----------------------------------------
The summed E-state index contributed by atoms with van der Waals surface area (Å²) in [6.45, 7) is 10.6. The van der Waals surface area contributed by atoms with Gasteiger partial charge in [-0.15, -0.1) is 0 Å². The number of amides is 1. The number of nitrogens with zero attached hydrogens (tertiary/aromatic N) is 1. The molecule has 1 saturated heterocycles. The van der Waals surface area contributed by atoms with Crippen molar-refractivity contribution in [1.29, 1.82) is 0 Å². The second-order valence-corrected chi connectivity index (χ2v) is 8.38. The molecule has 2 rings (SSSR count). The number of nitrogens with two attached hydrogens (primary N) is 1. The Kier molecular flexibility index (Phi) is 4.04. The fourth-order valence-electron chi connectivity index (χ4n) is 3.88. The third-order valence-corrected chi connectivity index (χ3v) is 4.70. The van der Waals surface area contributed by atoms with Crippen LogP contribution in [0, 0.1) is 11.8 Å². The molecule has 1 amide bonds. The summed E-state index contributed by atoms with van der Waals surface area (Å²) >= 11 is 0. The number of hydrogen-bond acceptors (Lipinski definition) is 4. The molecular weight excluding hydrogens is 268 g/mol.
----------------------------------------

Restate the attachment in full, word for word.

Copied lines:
The summed E-state index contributed by atoms with van der Waals surface area (Å²) in [6.45, 7) is 10.6. The van der Waals surface area contributed by atoms with Gasteiger partial charge in [-0.15, -0.1) is 0 Å². The number of amides is 1. The number of nitrogens with zero attached hydrogens (tertiary/aromatic N) is 1. The molecule has 1 saturated heterocycles. The van der Waals surface area contributed by atoms with Crippen molar-refractivity contribution in [1.29, 1.82) is 0 Å². The second-order valence-corrected chi connectivity index (χ2v) is 8.38. The molecule has 2 rings (SSSR count). The number of nitrogens with two attached hydrogens (primary N) is 1. The Kier molecular flexibility index (Phi) is 4.04. The fourth-order valence-electron chi connectivity index (χ4n) is 3.88. The third-order valence-corrected chi connectivity index (χ3v) is 4.70. The van der Waals surface area contributed by atoms with Crippen LogP contribution in [0, 0.1) is 11.8 Å². The molecule has 1 amide bonds. The summed E-state index contributed by atoms with van der Waals surface area (Å²) >= 11 is 0. The number of hydrogen-bond acceptors (Lipinski definition) is 4. The molecular weight excluding hydrogens is 268 g/mol.